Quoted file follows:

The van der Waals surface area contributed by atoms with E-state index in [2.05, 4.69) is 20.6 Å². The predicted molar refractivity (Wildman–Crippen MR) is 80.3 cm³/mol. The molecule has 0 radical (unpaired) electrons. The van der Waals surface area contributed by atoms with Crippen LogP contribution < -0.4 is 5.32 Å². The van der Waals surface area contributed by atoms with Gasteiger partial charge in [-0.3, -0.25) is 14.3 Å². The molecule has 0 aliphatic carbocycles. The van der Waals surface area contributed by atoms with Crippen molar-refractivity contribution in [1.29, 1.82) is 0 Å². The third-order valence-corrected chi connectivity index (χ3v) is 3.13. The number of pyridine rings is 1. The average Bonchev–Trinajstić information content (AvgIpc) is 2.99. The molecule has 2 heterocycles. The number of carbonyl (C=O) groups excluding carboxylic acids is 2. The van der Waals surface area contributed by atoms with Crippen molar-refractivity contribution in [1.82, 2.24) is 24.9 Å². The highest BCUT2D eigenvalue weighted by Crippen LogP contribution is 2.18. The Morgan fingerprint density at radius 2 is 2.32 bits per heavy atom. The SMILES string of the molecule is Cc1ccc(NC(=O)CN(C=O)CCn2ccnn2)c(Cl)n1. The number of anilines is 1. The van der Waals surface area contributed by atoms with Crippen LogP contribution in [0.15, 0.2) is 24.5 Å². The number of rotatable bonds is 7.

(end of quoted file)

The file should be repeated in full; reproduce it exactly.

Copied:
The van der Waals surface area contributed by atoms with E-state index in [2.05, 4.69) is 20.6 Å². The predicted molar refractivity (Wildman–Crippen MR) is 80.3 cm³/mol. The molecule has 0 radical (unpaired) electrons. The van der Waals surface area contributed by atoms with Crippen LogP contribution < -0.4 is 5.32 Å². The van der Waals surface area contributed by atoms with Gasteiger partial charge in [-0.3, -0.25) is 14.3 Å². The molecule has 0 aliphatic carbocycles. The van der Waals surface area contributed by atoms with Crippen molar-refractivity contribution in [1.29, 1.82) is 0 Å². The third-order valence-corrected chi connectivity index (χ3v) is 3.13. The number of pyridine rings is 1. The average Bonchev–Trinajstić information content (AvgIpc) is 2.99. The molecule has 2 heterocycles. The number of carbonyl (C=O) groups excluding carboxylic acids is 2. The van der Waals surface area contributed by atoms with Crippen molar-refractivity contribution in [1.82, 2.24) is 24.9 Å². The highest BCUT2D eigenvalue weighted by Crippen LogP contribution is 2.18. The Morgan fingerprint density at radius 2 is 2.32 bits per heavy atom. The SMILES string of the molecule is Cc1ccc(NC(=O)CN(C=O)CCn2ccnn2)c(Cl)n1. The number of anilines is 1. The van der Waals surface area contributed by atoms with Crippen LogP contribution in [0.15, 0.2) is 24.5 Å². The number of rotatable bonds is 7.